We all know that dogs make life better in myriad ways every single day, but some canine companions are literally lifesavers, writes Laura Greaves.
“My dog saved me from a landmine”
“In 1966, the Australian Army began ‘recruiting’ dogs to train as trackers to work with Diggers in the Vietnam War,” says Haran.
“The dogs were all Labradors or Labrador crosses, and they had to be black. They trained with very young Australian soldiers for 12 months and were then sent to serve with infantry battalions in Vietnam.
As an 18 year old, I volunteered to be a tracking dog handler and was eventually hitched up with a dog that was to become the closest friend I would probably ever come to know. His name was Caesar and he was a Labrador cross Kelpie with astonishing personal characteristics: he was tough, fit, highly intelligent and had an uncanny ability to follow scent trails of humans for up to five miles.
Caesar also was a typical Aussie larrikin who loved riding in helicopters, giving me a hard time and playing the fool with his kennel mate, Marcus, a pedigree Labrador tracking dog.
For the 12 months I spent with Caesar in Vietnam, we became as close as two soldiers could. We slept, tracked, fought and suffered together in the jungle war. Caesar relied on me for his welfare, his food and his comfort. I relied on him not to lead me into ambushes when chasing the Viet Cong and to constantly be able to work as soon we were lifted out to the firefights.
But for all his abilities, Caesar was trained only as a tracking dog. He was not trained to detect landmines buried in the ground – and in Vietnam they were the silent killer, responsible for scores of deaths and hundreds of serious injuries.
In August 1967, Caesar set off at the end of a 20-foot tracking leash to pursue a group of enemy, with me behind him and 20 other Diggers behind me. I trusted him to alert me to the presence of the enemy soldiers before we ran into them, so I was dumbstruck when he suddenly stopped tracking, returned to me and sat on my foot.
At that very second a mine behind me detonated, seriously wounding five men and almost knocking me out.
Thirty minutes later, after we had recovered from the shock and the casualties were evacuated, trained engineers walked ahead of me and found a huge, unexploded bomb wired to other mines. Caesar had detected it.
Something within the dog’s psyche knew this was dangerous and he would not track on. He wanted to stop me and others, I believe, from walking into a massive landmine. That August day was the day Caesar saved me — and prevented many other Australians from dying – through devotion to duty and love for me.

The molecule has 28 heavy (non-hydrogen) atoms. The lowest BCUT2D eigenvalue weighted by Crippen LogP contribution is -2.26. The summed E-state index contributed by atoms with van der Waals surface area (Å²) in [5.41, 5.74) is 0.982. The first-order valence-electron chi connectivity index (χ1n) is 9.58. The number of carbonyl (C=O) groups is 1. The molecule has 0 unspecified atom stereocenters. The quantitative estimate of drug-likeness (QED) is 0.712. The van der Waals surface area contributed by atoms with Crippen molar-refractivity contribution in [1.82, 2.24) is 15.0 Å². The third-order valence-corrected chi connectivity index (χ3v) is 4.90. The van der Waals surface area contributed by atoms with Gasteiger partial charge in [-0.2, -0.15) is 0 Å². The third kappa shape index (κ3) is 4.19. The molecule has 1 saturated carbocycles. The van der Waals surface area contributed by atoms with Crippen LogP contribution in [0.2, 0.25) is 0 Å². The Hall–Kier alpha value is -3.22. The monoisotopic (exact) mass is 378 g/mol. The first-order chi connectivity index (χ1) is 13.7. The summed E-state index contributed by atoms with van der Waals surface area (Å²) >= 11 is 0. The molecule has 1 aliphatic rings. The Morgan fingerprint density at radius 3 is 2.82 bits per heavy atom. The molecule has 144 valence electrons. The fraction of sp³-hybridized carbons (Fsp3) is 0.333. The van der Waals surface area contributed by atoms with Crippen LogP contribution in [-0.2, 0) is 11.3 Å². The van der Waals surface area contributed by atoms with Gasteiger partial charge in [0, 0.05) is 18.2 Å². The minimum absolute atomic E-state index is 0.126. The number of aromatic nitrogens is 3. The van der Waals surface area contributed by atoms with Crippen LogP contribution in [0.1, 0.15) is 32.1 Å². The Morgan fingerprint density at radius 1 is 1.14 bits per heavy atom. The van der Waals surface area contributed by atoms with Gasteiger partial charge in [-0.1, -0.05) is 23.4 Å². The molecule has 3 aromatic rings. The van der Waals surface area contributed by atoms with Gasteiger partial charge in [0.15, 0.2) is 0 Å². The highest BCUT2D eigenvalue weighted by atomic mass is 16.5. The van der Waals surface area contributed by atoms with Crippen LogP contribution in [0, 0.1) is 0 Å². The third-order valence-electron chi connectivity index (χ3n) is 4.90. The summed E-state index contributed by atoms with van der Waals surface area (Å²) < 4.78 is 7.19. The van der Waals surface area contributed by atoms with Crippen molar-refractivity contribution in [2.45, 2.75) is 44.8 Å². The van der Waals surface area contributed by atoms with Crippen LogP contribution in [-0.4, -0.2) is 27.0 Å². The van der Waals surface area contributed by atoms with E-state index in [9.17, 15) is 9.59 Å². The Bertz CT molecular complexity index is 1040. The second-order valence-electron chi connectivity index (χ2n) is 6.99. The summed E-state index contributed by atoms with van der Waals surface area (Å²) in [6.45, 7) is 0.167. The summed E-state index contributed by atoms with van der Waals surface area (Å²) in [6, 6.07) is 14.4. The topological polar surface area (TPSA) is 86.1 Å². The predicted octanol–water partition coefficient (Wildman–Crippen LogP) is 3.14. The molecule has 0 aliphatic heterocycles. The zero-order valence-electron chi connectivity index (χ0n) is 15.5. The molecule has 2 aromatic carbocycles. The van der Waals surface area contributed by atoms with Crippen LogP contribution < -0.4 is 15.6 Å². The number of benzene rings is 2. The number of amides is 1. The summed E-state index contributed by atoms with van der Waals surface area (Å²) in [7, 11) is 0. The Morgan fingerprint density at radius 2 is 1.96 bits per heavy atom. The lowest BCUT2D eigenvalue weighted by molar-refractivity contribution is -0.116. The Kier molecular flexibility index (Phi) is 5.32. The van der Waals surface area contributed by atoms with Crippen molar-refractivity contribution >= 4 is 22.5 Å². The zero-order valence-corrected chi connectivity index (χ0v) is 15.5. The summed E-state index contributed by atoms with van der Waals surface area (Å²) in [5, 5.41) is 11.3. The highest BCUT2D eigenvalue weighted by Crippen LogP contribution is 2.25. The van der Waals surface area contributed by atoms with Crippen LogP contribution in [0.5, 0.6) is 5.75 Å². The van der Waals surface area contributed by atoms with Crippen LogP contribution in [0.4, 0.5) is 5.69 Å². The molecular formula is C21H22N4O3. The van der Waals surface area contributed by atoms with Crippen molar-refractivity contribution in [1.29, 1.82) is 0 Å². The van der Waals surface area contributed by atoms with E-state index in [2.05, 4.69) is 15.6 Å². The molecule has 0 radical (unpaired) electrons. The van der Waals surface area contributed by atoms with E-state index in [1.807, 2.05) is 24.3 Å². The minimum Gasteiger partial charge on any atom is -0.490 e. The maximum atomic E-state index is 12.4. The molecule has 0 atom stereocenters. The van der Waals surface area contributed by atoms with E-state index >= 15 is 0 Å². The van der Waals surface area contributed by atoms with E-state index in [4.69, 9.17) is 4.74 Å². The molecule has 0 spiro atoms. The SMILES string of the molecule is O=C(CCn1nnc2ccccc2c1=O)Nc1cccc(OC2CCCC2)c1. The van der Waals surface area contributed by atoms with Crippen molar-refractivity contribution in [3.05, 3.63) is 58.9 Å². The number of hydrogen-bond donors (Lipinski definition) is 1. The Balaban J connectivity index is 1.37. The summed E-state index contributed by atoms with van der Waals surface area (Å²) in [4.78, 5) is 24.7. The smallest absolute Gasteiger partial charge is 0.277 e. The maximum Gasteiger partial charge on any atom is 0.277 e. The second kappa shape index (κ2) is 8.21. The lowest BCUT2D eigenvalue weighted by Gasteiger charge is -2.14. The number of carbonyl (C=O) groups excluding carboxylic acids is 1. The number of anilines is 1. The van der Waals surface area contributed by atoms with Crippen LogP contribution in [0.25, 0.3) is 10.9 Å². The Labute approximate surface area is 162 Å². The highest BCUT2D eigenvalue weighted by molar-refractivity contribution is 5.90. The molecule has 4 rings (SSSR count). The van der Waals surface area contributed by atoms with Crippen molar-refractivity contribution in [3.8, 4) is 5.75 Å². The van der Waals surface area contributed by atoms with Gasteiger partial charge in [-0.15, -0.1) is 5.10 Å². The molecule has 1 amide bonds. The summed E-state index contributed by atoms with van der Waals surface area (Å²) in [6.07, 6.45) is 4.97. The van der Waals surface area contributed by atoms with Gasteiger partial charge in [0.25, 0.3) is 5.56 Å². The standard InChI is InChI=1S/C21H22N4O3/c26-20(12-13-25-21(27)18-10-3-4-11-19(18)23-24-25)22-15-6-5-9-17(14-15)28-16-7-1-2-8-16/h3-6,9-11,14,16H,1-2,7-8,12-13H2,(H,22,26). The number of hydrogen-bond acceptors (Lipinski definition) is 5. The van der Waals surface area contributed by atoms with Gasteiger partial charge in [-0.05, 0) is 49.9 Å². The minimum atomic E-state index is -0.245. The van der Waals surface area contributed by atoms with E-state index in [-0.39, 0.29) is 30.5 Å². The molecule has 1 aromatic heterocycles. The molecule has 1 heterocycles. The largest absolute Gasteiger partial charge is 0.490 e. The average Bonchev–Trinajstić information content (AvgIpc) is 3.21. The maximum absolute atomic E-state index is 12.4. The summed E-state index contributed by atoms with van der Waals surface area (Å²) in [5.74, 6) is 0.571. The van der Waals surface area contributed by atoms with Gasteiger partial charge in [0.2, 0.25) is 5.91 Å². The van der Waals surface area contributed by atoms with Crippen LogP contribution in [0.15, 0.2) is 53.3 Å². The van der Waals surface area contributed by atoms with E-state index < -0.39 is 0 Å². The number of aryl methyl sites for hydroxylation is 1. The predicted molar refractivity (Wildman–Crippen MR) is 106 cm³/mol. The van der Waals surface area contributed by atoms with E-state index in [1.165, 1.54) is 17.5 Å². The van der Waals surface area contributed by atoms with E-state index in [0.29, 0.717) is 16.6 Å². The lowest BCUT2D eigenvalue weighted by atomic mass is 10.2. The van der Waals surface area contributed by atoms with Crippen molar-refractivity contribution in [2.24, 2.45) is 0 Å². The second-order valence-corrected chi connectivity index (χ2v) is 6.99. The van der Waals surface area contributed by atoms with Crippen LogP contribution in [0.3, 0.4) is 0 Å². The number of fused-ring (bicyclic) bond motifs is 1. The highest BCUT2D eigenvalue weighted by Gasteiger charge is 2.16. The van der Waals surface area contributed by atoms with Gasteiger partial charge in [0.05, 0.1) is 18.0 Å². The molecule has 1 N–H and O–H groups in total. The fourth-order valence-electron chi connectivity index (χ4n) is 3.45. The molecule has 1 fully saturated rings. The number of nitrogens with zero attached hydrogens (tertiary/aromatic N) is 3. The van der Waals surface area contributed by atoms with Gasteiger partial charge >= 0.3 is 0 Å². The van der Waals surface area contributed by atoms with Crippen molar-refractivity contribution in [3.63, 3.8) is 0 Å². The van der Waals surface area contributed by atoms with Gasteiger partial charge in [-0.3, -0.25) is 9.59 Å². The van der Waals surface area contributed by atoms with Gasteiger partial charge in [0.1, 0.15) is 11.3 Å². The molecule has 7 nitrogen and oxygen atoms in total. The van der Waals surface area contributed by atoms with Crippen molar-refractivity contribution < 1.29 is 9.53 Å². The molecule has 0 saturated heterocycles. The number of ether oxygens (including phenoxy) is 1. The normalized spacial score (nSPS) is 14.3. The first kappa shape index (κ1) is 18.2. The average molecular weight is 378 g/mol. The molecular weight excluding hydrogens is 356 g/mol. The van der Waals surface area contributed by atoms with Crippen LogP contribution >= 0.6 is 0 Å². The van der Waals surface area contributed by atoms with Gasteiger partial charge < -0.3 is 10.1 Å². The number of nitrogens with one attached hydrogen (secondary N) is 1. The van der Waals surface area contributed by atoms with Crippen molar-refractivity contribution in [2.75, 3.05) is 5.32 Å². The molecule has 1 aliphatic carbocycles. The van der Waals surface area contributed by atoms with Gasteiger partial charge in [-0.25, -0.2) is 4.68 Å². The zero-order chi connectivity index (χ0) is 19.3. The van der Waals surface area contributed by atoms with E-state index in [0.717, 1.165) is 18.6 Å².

Today, Aussie soldiers in Afghanistan have trained Explosive Detection Dogs (EDDs), who are trained to specifically seek out and alert the handler to the presence of a mine or improvised explosive device (IED). Many lives have been saved thanks to these dogs, but dogs have also been killed and one dog handler died with his dog.
Dogs go with men to war because they have no choice. They ask for nothing and give everything.
Appropriately, dogs are today recognised for war service; they are given medals through the Australian Army War Dogs and Trackers Association. Caesar and the other 10 dogs that served in Vietnam from 1967 to 1972 were awarded theirs posthumously.
Years later, in 2008, I went back to Vietnam and stood on that patch of ground where a four-legged Digger saved my life. Dogs know things we will never know – they detect and understand things we humans don’t because of a sense they have that we don’t understand. But they express love, devotion and duty. That’s what dogs in war certainly do.”
More heroic hounds
In October 2012, four-year-old Riley Martin became lost in dense bushland near his home at Nambucca Heads, on the NSW mid-north coast. An extensive police search failed to find any trace of little Riley, who has Down syndrome. After an anxious night, volunteer searchers found Riley asleep in the bush the next day, with his three beloved dogs, Missy, Nitro and Bruno, by his side. It is believed the dogs kept the inquisitive youngster safe and warm overnight, saving his life.
Jim’s best friend
When Queenslander Jim Touzeau suffered a heart attack and collapsed at work in 2007, his Australian Cattle Dog, Teka, leapt into action. The three-year-old pooch climbed into Touzeau’s chest and jumped repeatedly with all four paws, barking until Touzeau regained consciousness and was able to call for help. Teka then ran outside and barked to attract attention. Touzeau recovered and, in 2009, Teka received an RSPCA Animal Achievement Award for her efforts.
Plucky Pit Bull Titan, from Lawrenceville in the US state of Georgia, has saved his owner’s life not just once, but twice. In 2011, six-year-old Titan alerted his owner, John Benton, that John’s wife, Gloria, had collapsed in the couple’s bedroom. Gloria had suffered an aneurysm and fractured her skull, and doctors said she would not have survived without Titan’s quick action. Then, in early 2012, Titan woke John after Gloria fell in the bathroom and broke her hip. Gloria recovered, and devoted Titan was honoured with a national valour award.
In 2011, a two-year-old crossbreed called Kabang became a heroine in the Philippines when she ran in front of a motorcycle in what appeared to be a deliberate attempt to save two little girls in its path. Sadly, Kabang lost her snout, eyelid and part of her jaw in the accident and it was feared she would not survive. But thanks to a team of vets at the University of California’s Davis Veterinary Hospital, who spent eight months reconstructing Kabang’s face and treating her for cancer and heartworm, she was able to return to her grateful family.Love dogs? Why not visit our DOGSLife Directory